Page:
Suppose your users want to be able to view and change data from a line of business (LOB) application in a program that they find most comfortable: Microsoft Outlook. With SharePoint 2010’s Business Connectivity Services (BCS), it’s possible to do just that. With BCS, you can directly expose a LOB application’s data through entities called External Content Types (ECTs). You can also have the ECTs write data back to the LOB application.
I’ll show you how to create an ECT that exposes a LOB application’s data to SharePoint 2010. I’ll then dive into how to provide users with the ability to connect Outlook to a SharePoint external list so that they can display the data from the LOB application. I’m assuming that you’re familiar with BCS basics. If you’re not, a good place to start learning is the Business Connectivity Services in SharePoint Server 2010 web page.
Creating the ECT
You can create an ECT in SharePoint Designer 2010 or Visual Studio. SharePoint Designer is much easier to use for this task because you don’t need to use any code. So, for the example that follows, I’m using SharePoint Designer 2010. The LOB application data is from the Contact table in the sample Adventure Works 2008 R2 SR1 database, which you can download for free from www.codeplex.com. I chose the Contact table because of its design. Many of its columns relate well to Outlook’s Contact fields, such as first name, last name, email address, and phone.
In my free video “Create External Content Types using SharePoint Designer 2010," I demonstrate in detail how to create an ECT. Instead of repeating that here, I want to note two important parts of the process:
1. When you start to create the ECT, make sure that you select Contact as the Office Item Type, as Figure 1 shows. This ensures that when you configure the ECT, you’ll get an opportunity to map your LOB application fields to the appropriate Contact fields in Outlook.
2. When you configure the ECT parameters, you’ll encounter the Parameters Configuration screen shown in Figure 2. In this screen, you need to map the data source elements (which, in this case, are the table’s columns) to the appropriate Office property (which, in this case, are Outlook’s Contact fields). Not all the data source elements will have a matching Office property—that’s okay. You just need to know that only the properties that are mapped this way will be exposed in Outlook.
Using the ECT
Typically, business process analysts manage LOB application data. I’ll walk you through the steps that they’ll need to take when they want to create an external list, which displays the information from the ECT. I’ll also discuss how to view that information in Outlook 2010.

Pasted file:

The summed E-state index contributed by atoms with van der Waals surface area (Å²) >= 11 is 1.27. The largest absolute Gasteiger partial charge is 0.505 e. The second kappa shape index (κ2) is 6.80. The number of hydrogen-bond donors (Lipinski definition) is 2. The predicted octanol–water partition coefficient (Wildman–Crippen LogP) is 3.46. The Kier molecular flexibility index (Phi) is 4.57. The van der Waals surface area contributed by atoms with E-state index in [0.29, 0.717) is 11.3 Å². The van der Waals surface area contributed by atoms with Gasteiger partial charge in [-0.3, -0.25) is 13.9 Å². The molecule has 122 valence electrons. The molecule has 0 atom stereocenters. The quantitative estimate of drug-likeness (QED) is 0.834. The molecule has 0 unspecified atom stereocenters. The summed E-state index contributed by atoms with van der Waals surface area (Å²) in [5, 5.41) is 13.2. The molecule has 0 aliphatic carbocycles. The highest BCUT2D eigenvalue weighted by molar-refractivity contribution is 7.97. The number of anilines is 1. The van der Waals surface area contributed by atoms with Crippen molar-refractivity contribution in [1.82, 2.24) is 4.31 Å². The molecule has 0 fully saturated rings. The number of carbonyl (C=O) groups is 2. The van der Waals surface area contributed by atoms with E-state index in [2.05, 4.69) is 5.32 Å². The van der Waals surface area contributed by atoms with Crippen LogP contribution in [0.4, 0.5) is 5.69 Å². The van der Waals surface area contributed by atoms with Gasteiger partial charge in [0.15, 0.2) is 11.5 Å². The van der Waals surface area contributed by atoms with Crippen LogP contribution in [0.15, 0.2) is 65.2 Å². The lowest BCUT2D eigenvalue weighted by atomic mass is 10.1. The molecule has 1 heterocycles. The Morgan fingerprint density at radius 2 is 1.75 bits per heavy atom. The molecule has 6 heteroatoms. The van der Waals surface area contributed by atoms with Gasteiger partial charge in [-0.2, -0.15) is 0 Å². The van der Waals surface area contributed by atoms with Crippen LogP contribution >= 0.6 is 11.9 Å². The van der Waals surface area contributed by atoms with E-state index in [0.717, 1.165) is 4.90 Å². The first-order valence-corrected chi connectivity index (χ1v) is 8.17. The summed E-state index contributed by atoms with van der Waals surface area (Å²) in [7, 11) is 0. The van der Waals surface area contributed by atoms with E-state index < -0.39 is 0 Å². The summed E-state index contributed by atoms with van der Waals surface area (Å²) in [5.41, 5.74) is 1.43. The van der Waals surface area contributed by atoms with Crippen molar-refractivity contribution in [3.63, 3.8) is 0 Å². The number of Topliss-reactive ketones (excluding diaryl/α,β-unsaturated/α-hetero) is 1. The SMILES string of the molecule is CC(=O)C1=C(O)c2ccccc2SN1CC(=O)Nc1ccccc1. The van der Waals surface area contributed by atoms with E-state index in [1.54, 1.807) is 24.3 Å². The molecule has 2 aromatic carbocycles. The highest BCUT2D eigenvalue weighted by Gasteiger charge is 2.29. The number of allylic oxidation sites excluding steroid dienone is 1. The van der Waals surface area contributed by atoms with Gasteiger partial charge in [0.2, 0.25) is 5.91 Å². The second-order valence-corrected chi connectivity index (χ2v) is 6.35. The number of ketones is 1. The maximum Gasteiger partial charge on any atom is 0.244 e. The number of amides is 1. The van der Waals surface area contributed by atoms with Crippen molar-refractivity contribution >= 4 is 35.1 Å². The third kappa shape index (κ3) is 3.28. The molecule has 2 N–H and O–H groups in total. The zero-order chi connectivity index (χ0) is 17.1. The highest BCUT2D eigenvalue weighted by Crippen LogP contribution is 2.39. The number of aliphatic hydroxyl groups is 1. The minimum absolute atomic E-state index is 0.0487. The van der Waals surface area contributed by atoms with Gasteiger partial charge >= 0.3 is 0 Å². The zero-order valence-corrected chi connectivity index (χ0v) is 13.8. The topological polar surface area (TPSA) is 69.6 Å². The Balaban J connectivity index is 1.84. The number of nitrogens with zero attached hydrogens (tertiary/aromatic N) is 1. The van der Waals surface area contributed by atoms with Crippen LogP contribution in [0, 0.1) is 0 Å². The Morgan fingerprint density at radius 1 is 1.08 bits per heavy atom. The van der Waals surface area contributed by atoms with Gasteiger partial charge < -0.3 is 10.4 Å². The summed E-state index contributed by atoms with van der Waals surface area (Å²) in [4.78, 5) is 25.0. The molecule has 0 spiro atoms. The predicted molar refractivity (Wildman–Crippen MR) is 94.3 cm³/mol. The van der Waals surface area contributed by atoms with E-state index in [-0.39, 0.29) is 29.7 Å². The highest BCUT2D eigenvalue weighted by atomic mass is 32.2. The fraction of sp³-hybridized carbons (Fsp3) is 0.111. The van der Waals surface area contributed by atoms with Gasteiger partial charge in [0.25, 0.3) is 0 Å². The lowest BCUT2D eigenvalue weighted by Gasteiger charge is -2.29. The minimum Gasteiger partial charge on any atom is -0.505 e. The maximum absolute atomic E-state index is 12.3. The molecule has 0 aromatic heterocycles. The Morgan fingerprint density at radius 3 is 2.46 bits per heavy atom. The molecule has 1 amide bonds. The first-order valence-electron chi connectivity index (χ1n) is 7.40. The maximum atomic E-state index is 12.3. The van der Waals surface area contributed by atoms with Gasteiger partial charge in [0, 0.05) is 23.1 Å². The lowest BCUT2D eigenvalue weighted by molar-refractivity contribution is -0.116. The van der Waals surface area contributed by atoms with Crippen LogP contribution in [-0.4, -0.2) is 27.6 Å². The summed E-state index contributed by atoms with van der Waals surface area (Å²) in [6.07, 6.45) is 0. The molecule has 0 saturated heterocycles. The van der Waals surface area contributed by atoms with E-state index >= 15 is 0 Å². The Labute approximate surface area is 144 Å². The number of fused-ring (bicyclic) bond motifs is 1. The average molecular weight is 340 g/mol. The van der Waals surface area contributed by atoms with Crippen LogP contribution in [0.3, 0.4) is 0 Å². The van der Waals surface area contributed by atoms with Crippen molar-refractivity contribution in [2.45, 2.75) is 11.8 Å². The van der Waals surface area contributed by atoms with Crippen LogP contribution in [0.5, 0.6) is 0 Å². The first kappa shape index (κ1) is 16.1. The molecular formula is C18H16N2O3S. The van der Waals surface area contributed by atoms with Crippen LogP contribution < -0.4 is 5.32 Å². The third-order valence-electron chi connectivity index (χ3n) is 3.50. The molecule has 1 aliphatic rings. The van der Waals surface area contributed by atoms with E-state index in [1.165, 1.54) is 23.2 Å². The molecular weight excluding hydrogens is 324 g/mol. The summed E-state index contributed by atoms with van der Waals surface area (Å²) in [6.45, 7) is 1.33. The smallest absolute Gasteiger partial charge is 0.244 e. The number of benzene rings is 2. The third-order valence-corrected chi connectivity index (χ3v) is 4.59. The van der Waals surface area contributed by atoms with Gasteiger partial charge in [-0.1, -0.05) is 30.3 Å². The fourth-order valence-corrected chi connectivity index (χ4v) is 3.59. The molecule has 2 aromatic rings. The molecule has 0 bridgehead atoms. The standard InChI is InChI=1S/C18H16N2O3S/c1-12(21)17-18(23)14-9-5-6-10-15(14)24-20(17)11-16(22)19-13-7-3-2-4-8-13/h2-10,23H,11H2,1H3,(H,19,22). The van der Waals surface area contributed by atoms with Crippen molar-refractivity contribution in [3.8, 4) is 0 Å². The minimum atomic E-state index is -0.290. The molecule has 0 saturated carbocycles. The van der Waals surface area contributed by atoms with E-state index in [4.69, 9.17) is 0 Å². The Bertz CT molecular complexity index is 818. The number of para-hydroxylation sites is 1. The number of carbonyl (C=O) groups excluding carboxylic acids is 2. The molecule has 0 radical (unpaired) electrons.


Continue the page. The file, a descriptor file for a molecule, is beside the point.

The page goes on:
The business process analysts need to be working in a site that’s being serviced by the BCS service application in which the ECT was created. (A BCS service application can provide services to multiple web applications. A web application can contain multiple site collections. Each site collection can be comprised of numerous websites.)
To begin, the business process analysts should navigate to the Create screen of the site,then choose the External List option. When the External List creation screen appears, they can use the ECT browser icon to browse to and select the appropriate ECT, then click Create.
After the external list is created, it acts like a regular SharePoint list, with a few exceptions. The main thing to remember about the external list is that the data shown isn't stored in SharePoint. The data is surfaced directly from the LOB application. At this point, if a business process analyst edits the records in the external list, he or she would be editing the records in the LOB application’s back-end system (which, in this example, is the Contact table).
To take this a step further, the business process analysts can connect to the external list and expose the LOB application data using Outlook. This process is started by clicking the List tab, then choosing the Connect to Outlook option, as Figure 3 shows. (Note that the external list in Figure 3 has been modified to hide a few fields.)
To make the connection, the Microsoft Office Customization Installer starts up. It installs the BCS solution generated for that external list on the client machine. The business process analysts just need to follow the prompts to complete the installation and click Close when finished. Outlook then opens the external list and displays the contacts from the Contact table, which Figure 4 shows.
All of the mapped fields show up directly in each contact card. This data is cached on the client machine as well. The business process analysts can now treat this data as any other contact data. No matter whether they’re online or offline, they can open each contact card, change the content, and save their changes. When a network connection is present, the data is synchronized with the back-end system in the LOB application.
Empower Your Users
It’s easy to expose LOB application data in Outlook so that users can manage it. However, you’re putting a lot of power into their hands. For this reason, they should be trained to manage this data.